12

Before I start, I would like to say that I have googled solutions to this problem but have either not understood them (I am a newbie) or they do not work.

What I want to do is send JSON data to a REST API on localhost:8000, in this format:

{
    "username" : "myusername",
    "password" : "mypass"
}

Then, I expect a response which holds a string token, like the following,

{
    "token" : "rgh2ghgdsfds"
}

How do send the json data and then parse the token from the response? I have seen synchronous methods of doing this but for some reason, they do not work (or simply because I do not know what namespace it is in). If you apply an async way of doing this, could you please explain to me how it works?

Thanks in advance.

20

I use HttpClient. A simple example:

var client = new HttpClient();
client.BaseAddress = new Uri("localhost:8080");

string jsonData = @"{""username"" : ""myusername"", ""password"" : ""mypassword""}"

var content = new StringContent (jsonData, Encoding.UTF8, "application/json");
HttpResponseMessage response = await client.PostAsync("/foo/login", content);

// this result string should be something like: "{"token":"rgh2ghgdsfds"}"
var result = await response.Content.ReadAsStringAsync();

Where "/foo/login" will need to point to your HTTP resource. For example, if you have an AccountController with a Login method, then instead of "/foo/login" you would use something like "/Account/Login".

In general though, to handle the serializing and deserializing, I recommend using a tool like Json.Net.

As for the question about how it works, there is a lot going on here. If you have questions about how the async/await stuff works then I suggest you read Asynchronous Programming with Async and Await on MSDN

| improve this answer | |
  • Because it is an async function, as it uses await, what wound I change my function signature to? I currently have: private void authLogin(string user, string pass) – alexcons Apr 6 '16 at 19:45
  • 1
    Just add an async in the method signature: private async void authLogin(string user, string pass) – Jacob Shanley Apr 6 '16 at 19:49
  • 2
    Please dont make it void, if an exception throws it will go unhandled and the app blows up. – Cheesebaron Apr 6 '16 at 19:50
  • Ah, yeah I would at least return Task or Task<T>, T being whatever type makes sense for your program here. Looks like Cheesebaron updated his answer – Jacob Shanley Apr 6 '16 at 19:58
  • @JacobShanley You should only use async void for event handlers. In other cases make it async Task<T> T being the return type, or async Task if the method shouldn't return anything. – Matheus Rocha Oct 24 '19 at 9:48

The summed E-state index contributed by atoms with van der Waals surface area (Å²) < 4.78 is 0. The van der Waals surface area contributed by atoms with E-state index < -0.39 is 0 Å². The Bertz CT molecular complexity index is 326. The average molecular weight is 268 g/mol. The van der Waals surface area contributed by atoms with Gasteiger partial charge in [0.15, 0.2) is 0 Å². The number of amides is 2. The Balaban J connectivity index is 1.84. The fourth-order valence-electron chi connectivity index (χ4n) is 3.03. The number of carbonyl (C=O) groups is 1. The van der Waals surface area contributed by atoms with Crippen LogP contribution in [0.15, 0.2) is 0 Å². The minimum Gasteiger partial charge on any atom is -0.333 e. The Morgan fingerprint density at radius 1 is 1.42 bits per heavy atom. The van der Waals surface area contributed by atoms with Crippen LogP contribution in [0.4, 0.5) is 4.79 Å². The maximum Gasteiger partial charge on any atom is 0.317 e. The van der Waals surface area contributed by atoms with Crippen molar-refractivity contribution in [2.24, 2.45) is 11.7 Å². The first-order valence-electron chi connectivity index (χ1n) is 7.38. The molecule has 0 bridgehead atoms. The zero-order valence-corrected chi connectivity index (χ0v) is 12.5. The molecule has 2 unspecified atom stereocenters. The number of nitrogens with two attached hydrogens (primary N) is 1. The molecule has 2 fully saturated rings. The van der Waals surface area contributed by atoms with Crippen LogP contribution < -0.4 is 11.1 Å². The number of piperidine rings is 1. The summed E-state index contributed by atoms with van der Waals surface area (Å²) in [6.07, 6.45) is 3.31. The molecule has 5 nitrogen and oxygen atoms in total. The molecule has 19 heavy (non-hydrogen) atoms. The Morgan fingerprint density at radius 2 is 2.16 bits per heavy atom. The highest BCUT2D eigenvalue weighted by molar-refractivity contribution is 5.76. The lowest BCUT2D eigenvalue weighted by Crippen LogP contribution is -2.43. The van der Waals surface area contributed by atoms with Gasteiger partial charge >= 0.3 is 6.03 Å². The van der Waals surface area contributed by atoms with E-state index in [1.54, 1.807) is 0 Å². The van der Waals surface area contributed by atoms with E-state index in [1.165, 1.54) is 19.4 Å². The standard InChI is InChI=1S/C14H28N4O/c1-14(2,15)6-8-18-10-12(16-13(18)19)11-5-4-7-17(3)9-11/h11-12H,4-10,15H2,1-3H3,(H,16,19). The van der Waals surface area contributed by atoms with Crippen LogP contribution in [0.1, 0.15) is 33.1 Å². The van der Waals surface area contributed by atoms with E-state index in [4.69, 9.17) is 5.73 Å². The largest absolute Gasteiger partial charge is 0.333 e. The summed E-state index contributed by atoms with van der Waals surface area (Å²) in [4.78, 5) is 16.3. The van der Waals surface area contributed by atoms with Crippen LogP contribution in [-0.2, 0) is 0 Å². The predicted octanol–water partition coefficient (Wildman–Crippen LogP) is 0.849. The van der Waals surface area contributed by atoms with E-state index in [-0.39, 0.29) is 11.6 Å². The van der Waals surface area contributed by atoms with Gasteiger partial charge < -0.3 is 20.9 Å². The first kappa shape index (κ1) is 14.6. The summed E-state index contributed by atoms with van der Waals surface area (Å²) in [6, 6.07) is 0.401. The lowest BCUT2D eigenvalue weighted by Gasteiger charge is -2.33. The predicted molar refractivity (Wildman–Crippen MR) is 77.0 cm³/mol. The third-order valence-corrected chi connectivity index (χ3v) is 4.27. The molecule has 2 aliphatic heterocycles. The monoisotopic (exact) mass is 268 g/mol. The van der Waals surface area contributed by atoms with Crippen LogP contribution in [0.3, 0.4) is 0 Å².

8

This should be fairly easy with HttpClient.

Something like this could work. However, you might need to proxy data from the device/simulator somehow to reach your server.

var client = new HttpClient();
var content = new StringContent(
    JsonConvert.SerializeObject(new { username = "myusername", password = "mypass" }));
var result = await client.PostAsync("localhost:8080", content).ConfigureAwait(false);
if (result.IsSuccessStatusCode)
{
    var tokenJson = await result.Content.ReadAsStringAsync();
}

This code would probably go into a method with the following signature:

private async Task<string> Login(string username, string password)
{
    // code
}

Watch out using void instead of Task as return type. If you do that and any exception is thrown inside of the method that exception will not bubble out and it will go unhandled; that will cause the app to blow up. Best practice is only to use void when we are inside an event or similar. In those cases make sure to handle all possible exceptions properly.

Also the example above uses HttpClient from System.Net.HttpClient. Some PCL profiles does not include that. In those cases you need to add Microsoft's HttpClient library from Nuget. I also use JSON.Net (Newtonsoft.Json) to serialize the object with username and password.

I would also note that sending username and password in cleartext like this is not really recommended and should be done otherwise.

EDIT: If you are using .NET Standard on most of the versions you won't need to install System.Net.HttpClient from NuGet anymore, since it already comes with it.

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  • What namespace is HttpClient from? – alexcons Apr 6 '16 at 18:39
  • System.Net.HttpClient – Cheesebaron Apr 6 '16 at 18:48
0

try this code.

HttpClient httpClient = new HttpClient();

            httpClient.BaseAddress = new Uri(APIAddress); // Insert your API URL Address here.
            string serializedObject = JsonConvert.SerializeObject(data);
            HttpContent contentPost = new StringContent(serializedObject, Encoding.UTF8, "application/json");
            try
            {
                HttpResponseMessage response = await httpClient.PostAsync(ControllerWithMethod, contentPost);
                return response;
            }
            catch (TaskCanceledException ex)
            {
                throw;
            }
            catch (Exception ex)
            {
                return new HttpResponseMessage();
            }
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